For fast outer sphere reactions, ket is expected to be of the order of 10−18 cm−3 s−1.27 If we consider, for the purposes of illustration, a photocurrent density of 1 mA cm−2 and a redox concentration [R] = 0.1 M (6 × 1019 cm−3), the concentration of holes at the surface will be ca. 1014 cm−3. If the effective density of states in the valence band (Nv) is 1019 cm−3, the hole QFL will be ca. 300 meV above Ev at the surface as illustrated in Figure 1.7. If, on the other hand, electron transfer is very slow, the hole QFL may approach or even enter the valence band energy due to the build-up of holes at the surface.28 This build-up of holes will substantially modify the potential distribution across the junction, lowering the band bending and increasing the potential drop across the Helmholtz layer.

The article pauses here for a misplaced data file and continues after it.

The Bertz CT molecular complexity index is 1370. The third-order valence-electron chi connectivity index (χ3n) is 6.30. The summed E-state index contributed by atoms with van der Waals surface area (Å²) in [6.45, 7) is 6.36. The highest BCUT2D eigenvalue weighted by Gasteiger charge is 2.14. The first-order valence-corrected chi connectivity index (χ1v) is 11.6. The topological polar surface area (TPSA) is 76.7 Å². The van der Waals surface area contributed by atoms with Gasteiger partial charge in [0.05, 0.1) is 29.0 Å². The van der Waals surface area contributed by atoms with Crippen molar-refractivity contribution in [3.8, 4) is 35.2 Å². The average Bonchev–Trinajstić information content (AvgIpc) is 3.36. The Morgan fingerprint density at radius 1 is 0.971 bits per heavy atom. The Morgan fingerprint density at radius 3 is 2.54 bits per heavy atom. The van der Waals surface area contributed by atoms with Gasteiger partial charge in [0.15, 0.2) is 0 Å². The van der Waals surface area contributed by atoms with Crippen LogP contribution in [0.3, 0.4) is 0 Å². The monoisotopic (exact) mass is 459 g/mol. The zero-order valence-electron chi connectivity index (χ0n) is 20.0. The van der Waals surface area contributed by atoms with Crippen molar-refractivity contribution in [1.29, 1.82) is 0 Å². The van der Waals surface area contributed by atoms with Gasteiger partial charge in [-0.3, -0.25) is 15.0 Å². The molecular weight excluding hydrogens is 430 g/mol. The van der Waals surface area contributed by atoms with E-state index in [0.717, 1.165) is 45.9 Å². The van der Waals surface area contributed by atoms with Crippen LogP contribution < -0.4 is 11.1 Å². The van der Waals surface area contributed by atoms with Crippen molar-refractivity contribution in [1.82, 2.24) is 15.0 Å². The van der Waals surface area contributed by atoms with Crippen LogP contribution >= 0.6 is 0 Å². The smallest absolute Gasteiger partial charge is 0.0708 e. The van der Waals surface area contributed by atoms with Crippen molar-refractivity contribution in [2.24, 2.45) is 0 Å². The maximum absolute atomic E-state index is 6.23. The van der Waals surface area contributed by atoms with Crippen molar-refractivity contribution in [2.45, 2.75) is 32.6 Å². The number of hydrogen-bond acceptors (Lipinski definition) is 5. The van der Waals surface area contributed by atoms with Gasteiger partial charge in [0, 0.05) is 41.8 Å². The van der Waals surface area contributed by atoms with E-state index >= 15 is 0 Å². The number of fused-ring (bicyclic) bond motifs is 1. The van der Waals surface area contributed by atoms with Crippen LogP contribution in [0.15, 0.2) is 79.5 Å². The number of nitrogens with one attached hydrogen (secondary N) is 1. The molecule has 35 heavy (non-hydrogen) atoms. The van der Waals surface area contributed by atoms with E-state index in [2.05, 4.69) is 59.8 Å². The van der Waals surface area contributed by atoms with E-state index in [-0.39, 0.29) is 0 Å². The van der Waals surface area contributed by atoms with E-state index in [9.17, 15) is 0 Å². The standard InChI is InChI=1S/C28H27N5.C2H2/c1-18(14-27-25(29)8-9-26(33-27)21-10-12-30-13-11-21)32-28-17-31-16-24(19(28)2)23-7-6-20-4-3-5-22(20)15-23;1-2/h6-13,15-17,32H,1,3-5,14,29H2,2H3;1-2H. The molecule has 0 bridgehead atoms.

1.4 Nanostructured Semiconductor Electrodes and Colloidal Particles in the Dark
1.4.1 Band Bending in Nanostructures
Nanostructured and mesoporous electrodes differ in several important respects from the flat surfaces described in the preceding sections. Firstly, the characteristic length scale of the nanostructured electrode may be compared with the Debye length, LD, which is given by:
where N is the dopant concentration. If the lengths scales of the particles that make up the nanostructure are smaller than LD, it is not possible to develop substantial band bending. This can be illustrated for the case of a spherical semiconductor particle of a doped semiconductor. The radial distribution of electrical potential in a spherical particle was derived by Albery and Bartlett.29 If the particle radius r0 is much smaller than the depletion width, the potential profile reduces to the simple parabolic form: